Sony presented a few knockout points at its recent Investor Relations Day that could signal an even more diverse and lucrative gaming experience for PlayStation fans. Investor days, also known as analyst days, are public presentations in which company executives explain the company’s overall health, highlight recent accomplishments, and announce goals for the future. It’s no secret that Sony has been on an upward trend with the acquisition of EVO and high demand for the PlayStation 5. Its gaming empire in terms of consoles, first and third-party games, and other gaming-related content are only on the rise.
Sony recently released the full notes for its IR 2021 presentation, which is great news for those interested in reading between the slides. Anyone can view the info from the company’s IR Day 2021 page under the Game & Network Services Segment (PDF available under Related Materials), but here are some of the major highlights. The following points from Sony’s presentation in particular could hint at bigger trends over the horizon.
Game monetization is here to stay
Game monetization — the addition of separate content players need to pay for apart from the standalone game — increased 231% in revenue for the next-gen console generation when compared to how much last-gen games and consoles made in the same amount of time. Microtransactions in particular have caused controversies within the gaming industry. In the past, Electronic Arts, games publisher, developer, and prominent PlayStation partner, has often gone after this type of monetization — sometimes in ways that fans have found shady.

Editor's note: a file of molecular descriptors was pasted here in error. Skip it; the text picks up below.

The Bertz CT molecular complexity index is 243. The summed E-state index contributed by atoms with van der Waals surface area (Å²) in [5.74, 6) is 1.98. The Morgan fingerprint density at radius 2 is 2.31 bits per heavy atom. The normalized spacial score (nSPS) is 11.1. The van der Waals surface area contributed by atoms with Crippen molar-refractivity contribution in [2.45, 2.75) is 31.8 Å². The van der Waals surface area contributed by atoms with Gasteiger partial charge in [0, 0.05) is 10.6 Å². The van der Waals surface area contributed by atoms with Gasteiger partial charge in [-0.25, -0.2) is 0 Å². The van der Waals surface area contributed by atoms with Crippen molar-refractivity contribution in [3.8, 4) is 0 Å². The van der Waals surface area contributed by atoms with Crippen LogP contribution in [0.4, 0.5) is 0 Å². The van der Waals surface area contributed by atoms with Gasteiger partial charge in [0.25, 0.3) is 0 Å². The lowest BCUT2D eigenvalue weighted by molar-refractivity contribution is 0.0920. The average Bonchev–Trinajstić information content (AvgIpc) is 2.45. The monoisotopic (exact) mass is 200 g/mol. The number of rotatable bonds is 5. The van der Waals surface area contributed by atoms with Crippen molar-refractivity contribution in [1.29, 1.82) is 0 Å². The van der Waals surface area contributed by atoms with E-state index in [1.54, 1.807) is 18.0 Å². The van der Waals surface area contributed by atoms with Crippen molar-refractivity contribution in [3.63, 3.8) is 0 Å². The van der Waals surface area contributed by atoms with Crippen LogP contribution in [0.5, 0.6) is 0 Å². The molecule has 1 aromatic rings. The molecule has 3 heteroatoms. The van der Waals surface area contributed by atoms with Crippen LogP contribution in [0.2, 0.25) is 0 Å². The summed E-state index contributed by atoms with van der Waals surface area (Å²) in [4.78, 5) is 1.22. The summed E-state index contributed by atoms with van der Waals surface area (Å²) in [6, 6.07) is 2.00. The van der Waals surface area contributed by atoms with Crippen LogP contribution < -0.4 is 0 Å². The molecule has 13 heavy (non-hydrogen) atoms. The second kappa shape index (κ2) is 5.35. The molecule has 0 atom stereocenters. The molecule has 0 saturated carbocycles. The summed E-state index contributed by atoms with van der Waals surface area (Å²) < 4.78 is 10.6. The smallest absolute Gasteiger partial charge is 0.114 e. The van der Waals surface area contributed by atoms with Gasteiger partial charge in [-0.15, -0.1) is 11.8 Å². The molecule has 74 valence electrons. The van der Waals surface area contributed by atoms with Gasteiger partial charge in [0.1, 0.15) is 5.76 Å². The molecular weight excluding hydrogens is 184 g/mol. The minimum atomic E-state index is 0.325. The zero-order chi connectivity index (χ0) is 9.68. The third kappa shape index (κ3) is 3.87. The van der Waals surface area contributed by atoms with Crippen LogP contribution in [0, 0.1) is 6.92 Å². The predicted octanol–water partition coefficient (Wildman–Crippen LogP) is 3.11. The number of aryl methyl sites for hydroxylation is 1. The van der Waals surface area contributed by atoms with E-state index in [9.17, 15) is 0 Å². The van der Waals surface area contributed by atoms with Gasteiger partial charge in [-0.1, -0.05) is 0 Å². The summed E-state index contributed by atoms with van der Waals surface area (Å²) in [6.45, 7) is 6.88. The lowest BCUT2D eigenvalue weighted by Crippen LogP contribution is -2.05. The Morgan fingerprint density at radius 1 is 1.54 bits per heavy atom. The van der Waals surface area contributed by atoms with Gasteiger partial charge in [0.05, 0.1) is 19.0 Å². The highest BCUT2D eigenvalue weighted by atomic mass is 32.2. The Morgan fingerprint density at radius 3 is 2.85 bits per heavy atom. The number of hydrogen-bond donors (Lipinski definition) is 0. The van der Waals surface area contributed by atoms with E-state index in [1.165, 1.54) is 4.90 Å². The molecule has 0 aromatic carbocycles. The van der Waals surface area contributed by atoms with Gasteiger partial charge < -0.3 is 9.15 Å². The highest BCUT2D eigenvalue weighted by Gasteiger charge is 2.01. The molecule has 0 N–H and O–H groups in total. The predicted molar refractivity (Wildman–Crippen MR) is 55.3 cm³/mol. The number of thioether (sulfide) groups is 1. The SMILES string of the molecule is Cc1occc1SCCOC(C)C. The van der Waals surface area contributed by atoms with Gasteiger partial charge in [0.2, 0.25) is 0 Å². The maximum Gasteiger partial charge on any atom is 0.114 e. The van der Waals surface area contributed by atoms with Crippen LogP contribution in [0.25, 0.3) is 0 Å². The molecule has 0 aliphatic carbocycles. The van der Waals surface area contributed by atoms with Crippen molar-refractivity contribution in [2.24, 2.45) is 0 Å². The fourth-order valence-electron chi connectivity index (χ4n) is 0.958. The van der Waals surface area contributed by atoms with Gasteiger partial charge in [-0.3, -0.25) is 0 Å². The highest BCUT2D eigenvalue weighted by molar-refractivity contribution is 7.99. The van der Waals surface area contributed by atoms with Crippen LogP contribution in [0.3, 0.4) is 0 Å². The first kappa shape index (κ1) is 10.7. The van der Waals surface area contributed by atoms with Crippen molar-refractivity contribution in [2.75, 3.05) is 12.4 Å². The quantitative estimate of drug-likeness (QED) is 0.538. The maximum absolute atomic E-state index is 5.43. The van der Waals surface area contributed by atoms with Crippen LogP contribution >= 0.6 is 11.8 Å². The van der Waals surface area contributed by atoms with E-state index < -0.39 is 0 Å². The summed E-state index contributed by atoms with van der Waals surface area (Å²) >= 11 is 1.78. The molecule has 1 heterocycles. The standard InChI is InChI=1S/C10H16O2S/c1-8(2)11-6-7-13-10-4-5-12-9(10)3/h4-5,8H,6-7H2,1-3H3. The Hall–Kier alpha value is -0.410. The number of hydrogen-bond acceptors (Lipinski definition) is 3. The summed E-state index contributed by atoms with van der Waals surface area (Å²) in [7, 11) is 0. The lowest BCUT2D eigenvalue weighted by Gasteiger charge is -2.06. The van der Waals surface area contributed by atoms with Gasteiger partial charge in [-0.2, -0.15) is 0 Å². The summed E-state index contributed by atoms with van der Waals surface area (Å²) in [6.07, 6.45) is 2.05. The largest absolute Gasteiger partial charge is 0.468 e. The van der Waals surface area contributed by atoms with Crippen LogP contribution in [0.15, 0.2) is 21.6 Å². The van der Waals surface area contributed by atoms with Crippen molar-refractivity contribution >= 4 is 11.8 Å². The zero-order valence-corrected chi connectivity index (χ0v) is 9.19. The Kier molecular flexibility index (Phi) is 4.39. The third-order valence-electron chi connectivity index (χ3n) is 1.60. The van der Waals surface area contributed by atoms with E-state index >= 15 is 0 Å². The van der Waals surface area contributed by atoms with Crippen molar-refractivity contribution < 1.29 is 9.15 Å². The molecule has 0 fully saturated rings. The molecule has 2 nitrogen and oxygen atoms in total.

Full-price console games aren’t the only ones thriving off game monetization, though. Free-to-play games like "Fortnite" and "Genshin Impact" often offer microtransactions. In fact, free-to-play games now account for 25% of the PlayStation store’s revenue. Many players complain about game monetization, like the kind EA offers for "FIFA" and other sports games, because of how some of these games utilize loot boxes. Some have argued that loot boxes encourage gambling behavior, while other microtransactions essentially amount to "pay to win" mechanics. Even for free games, the total price of added content can end up costing more than a standalone game.
For better or worse, the increase in revenue indicates that Sony will continue its efforts to encourage in-game monetization. After all, it looks like people are willing to pay up.
PlayStation subscriptions are a success
PlayStation subscriptions like PlayStation Now and PlayStation Plus now have more subscribers than ever. PlayStation Plus, which offers free monthly games and enables online multiplayer, now boasts over 48 million subscribers. PlayStation Now, the console’s cloud gaming service that allows players to dive back into the PlayStation library, also nearly doubled its subscriber count to reach 3.2 million this year.